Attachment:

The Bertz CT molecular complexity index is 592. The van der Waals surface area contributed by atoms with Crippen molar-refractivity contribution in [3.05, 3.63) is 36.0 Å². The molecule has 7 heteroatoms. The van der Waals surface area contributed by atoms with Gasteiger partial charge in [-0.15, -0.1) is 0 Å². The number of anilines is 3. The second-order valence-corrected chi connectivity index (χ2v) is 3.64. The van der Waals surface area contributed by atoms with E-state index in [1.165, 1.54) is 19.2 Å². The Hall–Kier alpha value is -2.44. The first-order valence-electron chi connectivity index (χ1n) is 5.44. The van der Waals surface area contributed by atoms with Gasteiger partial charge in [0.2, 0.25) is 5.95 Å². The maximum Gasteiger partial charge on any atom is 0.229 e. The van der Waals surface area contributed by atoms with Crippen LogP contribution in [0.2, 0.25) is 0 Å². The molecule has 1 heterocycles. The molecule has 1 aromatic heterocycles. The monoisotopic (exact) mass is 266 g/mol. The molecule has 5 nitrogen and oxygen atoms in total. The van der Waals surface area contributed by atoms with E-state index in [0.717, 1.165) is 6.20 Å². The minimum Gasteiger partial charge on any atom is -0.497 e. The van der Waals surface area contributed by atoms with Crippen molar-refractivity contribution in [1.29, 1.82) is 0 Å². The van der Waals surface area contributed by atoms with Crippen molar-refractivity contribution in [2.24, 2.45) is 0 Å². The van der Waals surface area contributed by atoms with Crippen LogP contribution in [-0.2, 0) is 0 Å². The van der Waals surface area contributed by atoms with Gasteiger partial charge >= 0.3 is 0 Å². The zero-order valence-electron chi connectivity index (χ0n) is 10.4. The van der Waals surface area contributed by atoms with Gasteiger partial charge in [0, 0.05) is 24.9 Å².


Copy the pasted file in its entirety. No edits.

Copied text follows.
The Bertz CT molecular complexity index is 592. The van der Waals surface area contributed by atoms with Crippen molar-refractivity contribution in [3.05, 3.63) is 36.0 Å². The molecule has 7 heteroatoms. The van der Waals surface area contributed by atoms with Gasteiger partial charge in [-0.15, -0.1) is 0 Å². The number of anilines is 3. The second-order valence-corrected chi connectivity index (χ2v) is 3.64. The van der Waals surface area contributed by atoms with E-state index in [1.165, 1.54) is 19.2 Å². The Hall–Kier alpha value is -2.44. The first-order valence-electron chi connectivity index (χ1n) is 5.44. The van der Waals surface area contributed by atoms with Gasteiger partial charge in [0.2, 0.25) is 5.95 Å². The maximum Gasteiger partial charge on any atom is 0.229 e. The van der Waals surface area contributed by atoms with Crippen LogP contribution in [0.2, 0.25) is 0 Å². The molecule has 1 heterocycles. The molecule has 1 aromatic heterocycles. The monoisotopic (exact) mass is 266 g/mol. The molecule has 5 nitrogen and oxygen atoms in total. The van der Waals surface area contributed by atoms with E-state index in [0.717, 1.165) is 6.20 Å². The minimum Gasteiger partial charge on any atom is -0.497 e. The van der Waals surface area contributed by atoms with Crippen molar-refractivity contribution in [1.29, 1.82) is 0 Å². The van der Waals surface area contributed by atoms with Crippen molar-refractivity contribution in [2.24, 2.45) is 0 Å². The van der Waals surface area contributed by atoms with Crippen LogP contribution in [-0.2, 0) is 0 Å². The van der Waals surface area contributed by atoms with Gasteiger partial charge >= 0.3 is 0 Å². The zero-order valence-electron chi connectivity index (χ0n) is 10.4. The van der Waals surface area contributed by atoms with Gasteiger partial charge in [0, 0.05) is 24.9 Å².